t’s hard to say what this book is about
the same way that it’s hard to say what your own life is about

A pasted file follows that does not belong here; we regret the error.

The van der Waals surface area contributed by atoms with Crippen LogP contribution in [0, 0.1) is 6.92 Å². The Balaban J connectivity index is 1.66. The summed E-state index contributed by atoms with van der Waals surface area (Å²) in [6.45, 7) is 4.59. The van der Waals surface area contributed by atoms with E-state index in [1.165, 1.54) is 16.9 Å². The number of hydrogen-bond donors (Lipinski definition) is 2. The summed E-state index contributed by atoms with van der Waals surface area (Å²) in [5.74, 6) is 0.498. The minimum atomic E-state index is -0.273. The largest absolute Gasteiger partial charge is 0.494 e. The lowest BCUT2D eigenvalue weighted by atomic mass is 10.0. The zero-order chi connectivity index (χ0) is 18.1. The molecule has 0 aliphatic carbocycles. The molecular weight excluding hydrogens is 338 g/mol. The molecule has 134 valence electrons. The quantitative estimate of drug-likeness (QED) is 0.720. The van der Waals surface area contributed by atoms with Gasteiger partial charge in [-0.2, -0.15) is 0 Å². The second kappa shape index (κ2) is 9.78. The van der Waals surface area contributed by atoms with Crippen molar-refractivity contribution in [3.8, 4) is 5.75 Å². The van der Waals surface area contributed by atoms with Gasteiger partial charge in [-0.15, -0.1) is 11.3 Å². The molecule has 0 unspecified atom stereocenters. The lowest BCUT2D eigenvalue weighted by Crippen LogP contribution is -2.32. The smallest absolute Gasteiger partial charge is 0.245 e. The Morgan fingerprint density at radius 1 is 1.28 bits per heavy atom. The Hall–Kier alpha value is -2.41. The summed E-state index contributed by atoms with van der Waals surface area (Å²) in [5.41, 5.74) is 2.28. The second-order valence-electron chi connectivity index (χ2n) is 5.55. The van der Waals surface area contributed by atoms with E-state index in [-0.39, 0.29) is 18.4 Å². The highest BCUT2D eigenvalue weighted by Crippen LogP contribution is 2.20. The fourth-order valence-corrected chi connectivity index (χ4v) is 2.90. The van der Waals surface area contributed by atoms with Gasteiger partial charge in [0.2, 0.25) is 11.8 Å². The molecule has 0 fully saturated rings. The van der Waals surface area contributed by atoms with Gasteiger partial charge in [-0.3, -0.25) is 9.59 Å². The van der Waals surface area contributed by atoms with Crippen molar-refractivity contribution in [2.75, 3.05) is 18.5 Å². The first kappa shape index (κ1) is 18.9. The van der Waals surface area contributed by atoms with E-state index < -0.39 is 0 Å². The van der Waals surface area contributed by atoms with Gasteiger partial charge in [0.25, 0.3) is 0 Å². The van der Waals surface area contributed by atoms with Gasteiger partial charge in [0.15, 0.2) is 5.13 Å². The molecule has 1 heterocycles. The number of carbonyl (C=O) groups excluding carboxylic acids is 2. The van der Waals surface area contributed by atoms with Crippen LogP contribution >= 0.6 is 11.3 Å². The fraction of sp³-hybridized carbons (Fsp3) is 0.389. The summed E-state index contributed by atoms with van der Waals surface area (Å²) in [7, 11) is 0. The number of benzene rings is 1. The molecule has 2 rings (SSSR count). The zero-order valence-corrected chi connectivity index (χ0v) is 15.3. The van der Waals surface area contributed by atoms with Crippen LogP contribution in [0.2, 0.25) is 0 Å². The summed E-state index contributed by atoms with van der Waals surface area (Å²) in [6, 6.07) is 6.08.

. This isn’t so much a story to consider or a far away world to wonder about as much as it is a mirror. Jack Griffin is an English professor and screenwriter, but like most folks in academics, the job gets dry. Griffin is getting old, his marriage is getting old and his job is getting old; the only thing that doesn’t age—that keeps him interested and fanaticizing—is Cape Cod. The Cape is escape and wind and out-of-the-way joints. The Cape is everything the Midwest is not. Russo’s characters are sarcastic and likeable—really likeable—the kind you’d buy a drink or two for even when you don’t have the money to spare and you can tell their wallets are loaded. Life is a series of cycles, of course: relationships, beginnings, ends, realizing you’ve become your parents, vacations, work, driving. Russo keeps the subtle plot alive but really just presents characters and life: how to be a child, an adult, a parent, a person who knows loss.